All Things Cease to Appear

3 Mins read

allthingsceasetoappear300Written by Elizabeth Brundage — While All Things Cease to Appear does have a suspicious death and violence in it, this book is far, far removed from your conventional crime novel. Sure, it tightens the psychological screws as you read, but the suspense has more to do with atmosphere than unexpected plot twists. This is a very literary portrait of a sociopath that relies on language and subtlety to convey the horrors under an apparently tranquil surface. The pace is slow, and the lack of quotation marks for the dialogue can seem pretentious and confusing at times. Even the resolution is at best partial and may frustrate anyone who craves justice.

With all these critical points out of the way, what we can say is that All Things Cease to Apear is the perfect read if you are looking for something very different and memorable. Part rural noir, part Gothic horror, with just a powdering of the supernatural to it, this book is difficult to categorise.

The story starts with a murder in the small town of Chosen, New York, in 1979. The Pratts are about to sit down to dinner when they see George Clare and his little girl Franny (in her pyjamas) heading towards their house on foot, with no coats on despite the snowy weather. They claim that Catherine Clare, the wife and mother, has had an accident. It turns out that she is lying in bed with an axe stuck in her head. All indications appear to be that an intruder came into the house in the morning, while George was at work and Franny was still asleep, and murdered her. But not everyone is convinced that this is what happened.

The story then goes back to a year or so before the murder. The Clares have just moved into the old Hale Farm from the city. It had fallen upon hard times and they were thrilled to get it for a bargain price, but what they don’t know is that the house is thought to be cursed. The previous owners, the Hale family, went bankrupt and the parents committed suicide in the master bedroom. Their three boys were left living with their uncle in the neighbourhood.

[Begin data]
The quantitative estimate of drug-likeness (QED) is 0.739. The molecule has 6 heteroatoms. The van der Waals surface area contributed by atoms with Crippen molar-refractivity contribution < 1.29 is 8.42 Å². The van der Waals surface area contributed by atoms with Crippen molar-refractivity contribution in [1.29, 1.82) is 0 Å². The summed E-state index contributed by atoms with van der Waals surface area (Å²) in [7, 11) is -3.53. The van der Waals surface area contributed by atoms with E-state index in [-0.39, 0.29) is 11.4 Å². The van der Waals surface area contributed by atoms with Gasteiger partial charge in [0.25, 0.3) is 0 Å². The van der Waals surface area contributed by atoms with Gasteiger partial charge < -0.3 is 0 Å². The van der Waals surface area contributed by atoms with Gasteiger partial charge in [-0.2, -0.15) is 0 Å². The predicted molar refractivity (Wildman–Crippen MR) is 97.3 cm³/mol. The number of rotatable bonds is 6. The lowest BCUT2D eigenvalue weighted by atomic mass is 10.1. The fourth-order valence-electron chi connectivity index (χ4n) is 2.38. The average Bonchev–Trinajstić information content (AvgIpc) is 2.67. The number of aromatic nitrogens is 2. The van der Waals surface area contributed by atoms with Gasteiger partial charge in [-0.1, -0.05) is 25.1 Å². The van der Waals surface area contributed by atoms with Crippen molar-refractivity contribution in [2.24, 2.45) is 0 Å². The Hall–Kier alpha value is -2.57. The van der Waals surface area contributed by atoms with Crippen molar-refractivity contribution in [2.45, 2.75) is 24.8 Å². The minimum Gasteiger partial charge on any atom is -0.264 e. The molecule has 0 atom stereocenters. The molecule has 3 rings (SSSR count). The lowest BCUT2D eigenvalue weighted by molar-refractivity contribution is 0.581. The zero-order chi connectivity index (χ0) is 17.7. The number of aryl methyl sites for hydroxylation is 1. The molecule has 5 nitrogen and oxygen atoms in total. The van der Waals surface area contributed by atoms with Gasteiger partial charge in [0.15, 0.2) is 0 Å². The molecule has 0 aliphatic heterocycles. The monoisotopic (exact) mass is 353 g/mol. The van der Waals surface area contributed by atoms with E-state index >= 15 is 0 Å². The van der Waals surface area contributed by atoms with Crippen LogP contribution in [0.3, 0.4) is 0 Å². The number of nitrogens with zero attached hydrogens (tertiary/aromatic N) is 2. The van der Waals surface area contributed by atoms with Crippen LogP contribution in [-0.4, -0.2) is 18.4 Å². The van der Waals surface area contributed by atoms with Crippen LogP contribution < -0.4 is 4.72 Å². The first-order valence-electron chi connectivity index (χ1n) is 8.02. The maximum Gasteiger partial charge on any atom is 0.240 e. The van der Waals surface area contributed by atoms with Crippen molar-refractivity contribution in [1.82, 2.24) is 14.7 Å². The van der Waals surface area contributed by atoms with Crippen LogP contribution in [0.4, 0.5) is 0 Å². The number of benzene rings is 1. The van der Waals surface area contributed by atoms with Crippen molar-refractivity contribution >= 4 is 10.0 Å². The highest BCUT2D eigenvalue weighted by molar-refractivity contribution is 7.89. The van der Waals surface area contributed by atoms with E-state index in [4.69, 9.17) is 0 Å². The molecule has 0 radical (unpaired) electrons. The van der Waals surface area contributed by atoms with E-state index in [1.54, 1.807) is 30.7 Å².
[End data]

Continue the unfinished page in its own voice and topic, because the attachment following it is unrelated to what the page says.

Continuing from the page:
George Clare is ambitious and self-absorbed, an art history lecturer at a small college in Chosen. His wife Catherine is a sensitive artist who has given up her career since moving to the countryside. She feels an unquiet presence in the house, but her husband hastily pooh-poohs the notion. She also establishes a motherly relationship with the Hale boys, whom they hire to repaint the place. George, however, feels that the boys begrudge them as intruders and still consider the house their own. The author carefully layers the stifling atmosphere of small-town living and the cruelty of failing marriages and psychological torture.

The story takes place over 20 years, stretching both before and after the murder shown in the opening pages. We become acquainted with three generations of women: Ella Hale, the farmer’s wife who has to give up on her dreams of becoming a nurse or even a doctor; Catherine Clare, who feels buried in the small town and uses up all her artistry to create the perfect home; and her daughter, Franny, who is training to be a doctor and is afraid of feeling anything deeply since the morning of her mother’s death. Yet it’s not a family saga. If anything, it is the saga of a house ‘noisy with stories’.

This is the kind of book that will stay with you weeks or even months after reading it, long after the impact of more obviously exciting thrillers has faded. It will appeal to readers who enjoyed In Her Wake, the unusual The Murder of Halland or the literary Korean thriller The Investigation. In other words, books where psychology and dangerous secrets are the prime focus, rather than any sort of investigation. The author has been praised for never writing the same thing twice, but each of her books certainly has a darkness to it. On her website, she describes the house which inspired this book.


CFL Rating: 4 Stars

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